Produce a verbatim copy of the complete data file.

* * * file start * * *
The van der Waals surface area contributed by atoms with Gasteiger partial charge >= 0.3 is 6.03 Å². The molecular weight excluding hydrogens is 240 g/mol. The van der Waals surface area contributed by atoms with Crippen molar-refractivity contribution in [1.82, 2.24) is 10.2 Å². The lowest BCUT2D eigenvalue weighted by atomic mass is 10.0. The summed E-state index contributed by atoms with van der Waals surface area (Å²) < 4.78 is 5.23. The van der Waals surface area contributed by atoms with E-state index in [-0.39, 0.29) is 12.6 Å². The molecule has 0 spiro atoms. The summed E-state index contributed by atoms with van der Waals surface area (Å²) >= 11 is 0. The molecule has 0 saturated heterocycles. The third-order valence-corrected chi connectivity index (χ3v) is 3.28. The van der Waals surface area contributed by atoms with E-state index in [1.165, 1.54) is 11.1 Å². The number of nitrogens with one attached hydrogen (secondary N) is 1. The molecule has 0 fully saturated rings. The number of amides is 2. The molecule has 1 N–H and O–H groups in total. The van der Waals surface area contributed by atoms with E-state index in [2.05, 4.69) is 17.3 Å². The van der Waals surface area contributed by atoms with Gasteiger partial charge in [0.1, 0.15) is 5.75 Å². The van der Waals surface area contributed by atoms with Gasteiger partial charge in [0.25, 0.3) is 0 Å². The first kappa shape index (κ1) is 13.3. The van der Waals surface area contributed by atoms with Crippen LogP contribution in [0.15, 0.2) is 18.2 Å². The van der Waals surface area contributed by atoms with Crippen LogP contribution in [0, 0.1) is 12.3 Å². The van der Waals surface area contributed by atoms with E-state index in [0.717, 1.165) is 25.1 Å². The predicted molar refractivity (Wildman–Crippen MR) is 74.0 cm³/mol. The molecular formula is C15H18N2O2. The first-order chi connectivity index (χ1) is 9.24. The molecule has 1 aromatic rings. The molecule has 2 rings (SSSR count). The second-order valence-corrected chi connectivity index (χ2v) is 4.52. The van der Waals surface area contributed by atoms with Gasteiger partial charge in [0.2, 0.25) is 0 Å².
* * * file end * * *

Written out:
The van der Waals surface area contributed by atoms with Gasteiger partial charge >= 0.3 is 6.03 Å². The molecular weight excluding hydrogens is 240 g/mol. The van der Waals surface area contributed by atoms with Crippen molar-refractivity contribution in [1.82, 2.24) is 10.2 Å². The lowest BCUT2D eigenvalue weighted by atomic mass is 10.0. The summed E-state index contributed by atoms with van der Waals surface area (Å²) < 4.78 is 5.23. The van der Waals surface area contributed by atoms with E-state index in [-0.39, 0.29) is 12.6 Å². The molecule has 0 spiro atoms. The summed E-state index contributed by atoms with van der Waals surface area (Å²) >= 11 is 0. The molecule has 0 saturated heterocycles. The third-order valence-corrected chi connectivity index (χ3v) is 3.28. The van der Waals surface area contributed by atoms with E-state index in [1.165, 1.54) is 11.1 Å². The number of nitrogens with one attached hydrogen (secondary N) is 1. The molecule has 0 fully saturated rings. The number of amides is 2. The molecule has 1 N–H and O–H groups in total. The van der Waals surface area contributed by atoms with E-state index in [2.05, 4.69) is 17.3 Å². The van der Waals surface area contributed by atoms with Gasteiger partial charge in [0.1, 0.15) is 5.75 Å². The van der Waals surface area contributed by atoms with Gasteiger partial charge in [0.25, 0.3) is 0 Å². The first kappa shape index (κ1) is 13.3. The van der Waals surface area contributed by atoms with Crippen LogP contribution in [0.15, 0.2) is 18.2 Å². The van der Waals surface area contributed by atoms with Crippen LogP contribution in [0, 0.1) is 12.3 Å². The van der Waals surface area contributed by atoms with E-state index in [0.717, 1.165) is 25.1 Å². The predicted molar refractivity (Wildman–Crippen MR) is 74.0 cm³/mol. The molecular formula is C15H18N2O2. The first-order chi connectivity index (χ1) is 9.24. The molecule has 1 aromatic rings. The molecule has 2 rings (SSSR count). The second-order valence-corrected chi connectivity index (χ2v) is 4.52. The van der Waals surface area contributed by atoms with Gasteiger partial charge in [0.2, 0.25) is 0 Å².